Postscript to the High Fashion Show at the Philippine SONA 2015
By Marivir R. Montebon
Why cannot they wear the work dress code of skirts and blazers and pants suits?
Why do they appear to be royalty in the midst of poverty?
It has become a tradition in the Philippines that when Congress opens on the third week of July every year, legislators and their wives and members of the executive arm of government walk to the halls of the Batasang Pambansa (National Legislature) to listen to the presidential report known as the State of the Nation Address.
I shall not dwell on the substance of the SONA this year, as there had been an over kill of that.
I shall make a plea, however, with how in form, this annual political tradition has become fashionably excessive and inappropriate as far as dress codes are concerned.
This is Philippine royalty right before my eyes, which is painful and an attack to the truth of poverty and want in the real ground. You see, the people in the upper echelon of Philippine society bask in glamour and limelight, forgetting the essence of public service and that instead of flaunting their expensive clothes, they ought to be ashamed that until now, there is no substantive leveling-off of the economic and cultural justice in the country.
I believe many of them are jaded, for power corrupts and makes you forget the painful reality of poverty and want. All many could care about is walking on the red carpet and showing off their marvelous Filipiniana and Barong Tagalog.
Why cannot the legislators and government officials and their spouses wear the work dress code of skirts and blazers and pants suits? Why the excessive statement? Why do they appear to be royalty in the midst of poverty? The code is called propriety. You can laugh at this impropriety and cry for the majority of the Filipinos.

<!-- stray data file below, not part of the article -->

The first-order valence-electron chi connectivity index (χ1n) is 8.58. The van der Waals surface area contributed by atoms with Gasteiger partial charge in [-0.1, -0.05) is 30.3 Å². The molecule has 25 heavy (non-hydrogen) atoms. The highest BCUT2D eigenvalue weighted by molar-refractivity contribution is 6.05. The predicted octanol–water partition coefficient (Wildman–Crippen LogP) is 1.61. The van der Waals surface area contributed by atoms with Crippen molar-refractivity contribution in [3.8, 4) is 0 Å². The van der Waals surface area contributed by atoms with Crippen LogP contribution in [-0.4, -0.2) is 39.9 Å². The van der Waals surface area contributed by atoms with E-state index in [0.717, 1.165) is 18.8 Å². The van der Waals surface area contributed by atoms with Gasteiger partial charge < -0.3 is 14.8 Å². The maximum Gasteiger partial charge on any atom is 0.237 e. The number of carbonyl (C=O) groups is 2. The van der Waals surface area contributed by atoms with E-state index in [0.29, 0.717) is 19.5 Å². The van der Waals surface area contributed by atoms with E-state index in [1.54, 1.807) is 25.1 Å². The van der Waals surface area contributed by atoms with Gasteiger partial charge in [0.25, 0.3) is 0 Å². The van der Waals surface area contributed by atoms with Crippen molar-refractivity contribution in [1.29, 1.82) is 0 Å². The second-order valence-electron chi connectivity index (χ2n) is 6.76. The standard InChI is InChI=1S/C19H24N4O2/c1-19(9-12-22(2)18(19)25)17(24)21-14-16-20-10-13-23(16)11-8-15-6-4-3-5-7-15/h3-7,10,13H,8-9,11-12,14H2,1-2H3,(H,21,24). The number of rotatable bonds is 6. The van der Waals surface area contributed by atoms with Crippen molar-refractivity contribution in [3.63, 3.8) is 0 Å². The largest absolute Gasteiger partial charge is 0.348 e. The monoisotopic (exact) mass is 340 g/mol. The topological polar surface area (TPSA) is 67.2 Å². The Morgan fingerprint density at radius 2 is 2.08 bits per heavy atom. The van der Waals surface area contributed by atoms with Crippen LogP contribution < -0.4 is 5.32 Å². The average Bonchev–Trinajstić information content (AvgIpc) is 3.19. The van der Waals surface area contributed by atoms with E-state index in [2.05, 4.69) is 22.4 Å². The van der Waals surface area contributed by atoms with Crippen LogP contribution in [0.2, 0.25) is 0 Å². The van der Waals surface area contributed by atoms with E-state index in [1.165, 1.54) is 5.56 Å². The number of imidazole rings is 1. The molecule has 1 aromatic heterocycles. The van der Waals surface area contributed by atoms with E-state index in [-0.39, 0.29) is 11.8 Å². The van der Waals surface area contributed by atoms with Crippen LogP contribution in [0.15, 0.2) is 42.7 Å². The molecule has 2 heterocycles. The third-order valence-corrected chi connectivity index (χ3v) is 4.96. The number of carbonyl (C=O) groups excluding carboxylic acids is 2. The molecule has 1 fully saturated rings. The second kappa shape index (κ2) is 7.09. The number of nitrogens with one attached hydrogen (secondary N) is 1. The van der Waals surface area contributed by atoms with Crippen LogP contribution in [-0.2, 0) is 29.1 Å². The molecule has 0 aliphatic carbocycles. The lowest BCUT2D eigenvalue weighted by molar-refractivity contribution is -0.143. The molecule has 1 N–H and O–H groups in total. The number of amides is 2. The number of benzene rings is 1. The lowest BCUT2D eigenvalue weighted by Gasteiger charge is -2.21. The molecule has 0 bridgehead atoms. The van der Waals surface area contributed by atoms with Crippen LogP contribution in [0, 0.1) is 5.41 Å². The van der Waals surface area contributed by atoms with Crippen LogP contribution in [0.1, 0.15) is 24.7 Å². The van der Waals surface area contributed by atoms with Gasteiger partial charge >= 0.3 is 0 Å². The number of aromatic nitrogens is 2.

I was personally a witness to this high fashion political show-off in 2001, the first time Gloria M. Arroyo sat as president and delivered the SONA. I was then an acting chief of staff for a Bohol congressman for six months, the shortest work stint I ever had in my life.
Vilma Santos, actress and governor and wife to Sen. Ralph Recto, defied age with her lovely eyes and the sweet smile ever captivating. She wore a huge lace Filipiniana, perhaps blue or was it beige. I couldn’t remember anymore. The camera man of ABS-CBN asked me to tap her shoulder to look back and wave before the camera. Since I was standing right beside her, I asked her to look back and wave to the camera. The governor did as she was requested. The following day, her face was all over the press, waving her hand to press people.
I think there was Lani Mercado, dusky and alluring. One would always mistake that pretty face as a perpetual angel. Then entered Congresswoman Imee Marcos who, aside from being so eloquent in managing committee level discussions of proposed laws, was ever vivacious and glamorous.
Then there was the press people who were/are so enamored with glamour. Also conditioned by the yearly tradition for covering this fashion and political show-off, they click their cameras to all the powers-that-be who enter the Batasan complex.
I, on that day, stood there along with the princes and princesses of the Philippine elite. My eyes were feasting on their fancy expensive designer clothes. But I also saw wolves and thieves inside. And everyday, while in Congress, I asked myself, what am I doing here?
Six months later, after witnessing all the deals in the office of likewise excessive commissions and government expenditures, I resigned. I had to do something better. But look, the high fashion impropriety during SONA is still going on. (Photo from Google.com)